DragonFly users List (threaded) for 2005-04
Re: NTPD unable to adjust local clock
:On Tue, Apr 05, 2005 at 06:44:33PM -0700, Matthew Dillon wrote:
:> I've investigated this a bit more. OpenBSD's ntpd is just not up to
:> snuff. It has no PLL locking code at all and the result is that the
:> timekeeping is constantly out of whack, oscillating back and forth as
:> ntpd does its occassional adjtime() based corrections. If it isn't
:> out of whack due to the clock being fast or slow, it's out of whack due
:> to the adjtime() call trying to correct 5 minutes worth of creep with a
:> single call. My test boxes are oscillating between -10ms and +25ms of
:> error and they have fairly accurate clocks. Any boxes with inaccurate
:> clocks are going to be hit hard. A 1 second error is easy to accumulate
:> with a clock that is only 0.3% off.
:Well, I get differences between ntp0.fau.de and ntps1-1.cs.tu-berlin.de
:of 0.003, so the system time oscillating somewhat is not critial.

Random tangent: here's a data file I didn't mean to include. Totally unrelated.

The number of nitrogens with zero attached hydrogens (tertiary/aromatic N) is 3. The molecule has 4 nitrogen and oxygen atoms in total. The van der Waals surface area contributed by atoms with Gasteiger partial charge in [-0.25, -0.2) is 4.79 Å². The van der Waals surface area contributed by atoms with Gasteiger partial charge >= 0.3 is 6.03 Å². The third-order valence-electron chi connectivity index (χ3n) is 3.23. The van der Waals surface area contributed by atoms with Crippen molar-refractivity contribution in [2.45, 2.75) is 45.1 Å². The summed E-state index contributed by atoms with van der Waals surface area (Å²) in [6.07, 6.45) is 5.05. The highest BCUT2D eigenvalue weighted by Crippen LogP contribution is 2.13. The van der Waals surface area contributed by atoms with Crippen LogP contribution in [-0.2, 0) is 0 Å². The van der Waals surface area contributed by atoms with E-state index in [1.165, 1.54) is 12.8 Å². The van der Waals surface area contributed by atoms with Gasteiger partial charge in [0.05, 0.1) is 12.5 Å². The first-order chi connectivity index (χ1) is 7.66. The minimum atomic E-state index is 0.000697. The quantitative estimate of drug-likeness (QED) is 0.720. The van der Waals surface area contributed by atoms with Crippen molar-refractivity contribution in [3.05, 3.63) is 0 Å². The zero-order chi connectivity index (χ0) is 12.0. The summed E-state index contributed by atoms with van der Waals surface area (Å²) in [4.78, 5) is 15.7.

:After watching the output of ntpd for a while, there seems to be a bug.
:The offset goes down from initially 1.138025 to 0.048019 and 0.024507,
:but it gets addjusted to 0.663717s right afterwards. That's bogus.
It can't adjust instantly unless it calls settimeofday(). adjtime()
only shifts the clock 30ms/60seconds if the correction is < 1 second,
300ms/60seconds if the correction is > 1 second.
You can do a rough check of the drift by running:
rdate -v -p -n <some_real_time_protocol_based_timesource>
What is likely happening is that it is doing one correction every 5
minutes and since it is not correcting the frequency error the clock
is sliding out of correction even as the first correction is being
applied, and then sliding out even worse after the system has finished
applying the correction. At the next 5 minute mark ntpd applies
the next correction and the whole mess starts over. You wind up with
an oscillating clock.
As I said... it's broken. There is NO WAY to correct the clock with
adjtime(), that's why ntp_adjtime() exists. In the early days real time
clocks used reasonably high quality crystals and it wasn't a problem.
Today's PC's use poor quality, non-thermally compensated crystals or
even don't use crystals at all (they use something based off one of the
motherboard's frequency multipliers, which are TERRIBLE time keepers).